The House of Lords has published an important decision on disability discrimination law, Lewisham v Malcolm  UKHL 43
, that turns much previous authority on its head. The particular case concerned housing: Malcolm was a secure tenant of the local authority, but he left his flat and subletted it. This had the legal effect of cancelling his security of tenure and converting his tenancy to a contractual one. The local authority served notice and brought a possession claim. Under normal circumstances, since the subletting was a breach of the tenancy, the local authority would be successful.
Malcolm's defence was that he had breached his tenancy agreement as a result of his schizophrenia, and that he was disabled within the meaning of the Disability Discrimination Act 1995. Section 22(3)(c) of the 1995 Act provides that evicting a person from housing is unlawful if in doing so the landlord discriminates. Section 24 the provides that discrimination will exist if "(a) for a reason which relates to the disabled person's disability, [the landlord] treats him less favourably than he treats or would treat others to whom that reason does not or would not apply; and (b) [the landlord] cannot show that the treatment is justified."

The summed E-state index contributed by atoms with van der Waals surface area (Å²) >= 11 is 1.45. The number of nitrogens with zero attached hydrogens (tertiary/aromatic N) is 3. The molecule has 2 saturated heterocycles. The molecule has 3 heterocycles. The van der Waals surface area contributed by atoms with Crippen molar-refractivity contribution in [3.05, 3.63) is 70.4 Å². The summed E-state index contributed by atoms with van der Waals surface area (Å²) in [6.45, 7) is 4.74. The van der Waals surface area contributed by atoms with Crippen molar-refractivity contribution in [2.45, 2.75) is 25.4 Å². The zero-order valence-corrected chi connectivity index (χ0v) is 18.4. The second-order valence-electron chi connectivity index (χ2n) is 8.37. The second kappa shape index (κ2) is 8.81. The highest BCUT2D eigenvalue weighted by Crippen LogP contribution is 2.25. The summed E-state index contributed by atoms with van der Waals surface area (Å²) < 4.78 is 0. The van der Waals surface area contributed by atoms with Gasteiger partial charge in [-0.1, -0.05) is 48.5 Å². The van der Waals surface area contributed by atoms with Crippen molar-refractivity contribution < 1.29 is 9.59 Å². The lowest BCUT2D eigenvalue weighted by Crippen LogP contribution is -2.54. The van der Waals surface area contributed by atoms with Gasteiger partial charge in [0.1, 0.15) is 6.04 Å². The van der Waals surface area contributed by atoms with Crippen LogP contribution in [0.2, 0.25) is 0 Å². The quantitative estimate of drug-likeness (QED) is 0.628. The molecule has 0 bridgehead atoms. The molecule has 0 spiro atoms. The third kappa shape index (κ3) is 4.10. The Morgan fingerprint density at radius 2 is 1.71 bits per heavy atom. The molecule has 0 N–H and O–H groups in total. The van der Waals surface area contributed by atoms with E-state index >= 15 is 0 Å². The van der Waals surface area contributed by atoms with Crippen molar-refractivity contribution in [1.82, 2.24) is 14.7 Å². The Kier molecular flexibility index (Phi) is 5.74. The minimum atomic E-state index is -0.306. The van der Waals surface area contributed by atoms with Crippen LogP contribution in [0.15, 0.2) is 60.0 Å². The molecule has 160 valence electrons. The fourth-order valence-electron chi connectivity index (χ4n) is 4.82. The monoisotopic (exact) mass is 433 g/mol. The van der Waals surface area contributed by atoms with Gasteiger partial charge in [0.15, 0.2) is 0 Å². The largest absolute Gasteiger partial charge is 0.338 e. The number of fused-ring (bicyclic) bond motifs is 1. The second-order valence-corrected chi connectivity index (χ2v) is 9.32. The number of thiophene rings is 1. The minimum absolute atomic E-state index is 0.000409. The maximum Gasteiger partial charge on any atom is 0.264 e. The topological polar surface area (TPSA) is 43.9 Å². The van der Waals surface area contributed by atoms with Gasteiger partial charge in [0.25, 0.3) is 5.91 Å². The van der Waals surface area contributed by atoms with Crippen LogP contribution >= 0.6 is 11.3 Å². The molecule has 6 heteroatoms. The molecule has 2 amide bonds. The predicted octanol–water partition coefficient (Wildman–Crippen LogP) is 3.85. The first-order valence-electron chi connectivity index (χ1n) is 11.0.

This statutory wording has been the subject of much dispute over the years - if Malcolm's case is right then the council cannot evict him for unlawfully subletting his flat. Nor could they (or any other landlord) evict a tenant for falling into arrears if this was due to a disability.
The House of Lords addressed the following issues:
- Does the reason for the eviction "relate" to the tenant's disability?
To determine this question the Lords followed the usual practice of looking for the non-disabled comparator. In this case, the correct comparator was a person without a disability who had nonetheless sublet the flat and moved out. Since the local authority would have treated this person in exactly the same way, it could not be said to be treating Malcolm "less favourably" such as to give rise to a claim of disability discrimination.
- Is it relevant whether the landlord knew of the tenant's disability?
The Lords' view was robust- the local authority must have knowledge (or imputed knowledge) of the disability before it can be said to have discriminated. This ruling resolves a considerable a number of conflicting authorities.
This is an important judgment, as it relates not only to housing, but to employment law, education, transport and goods and services.
Written by Joseph Neville, Barrister at New Walk Chambers specialising in Employment Law.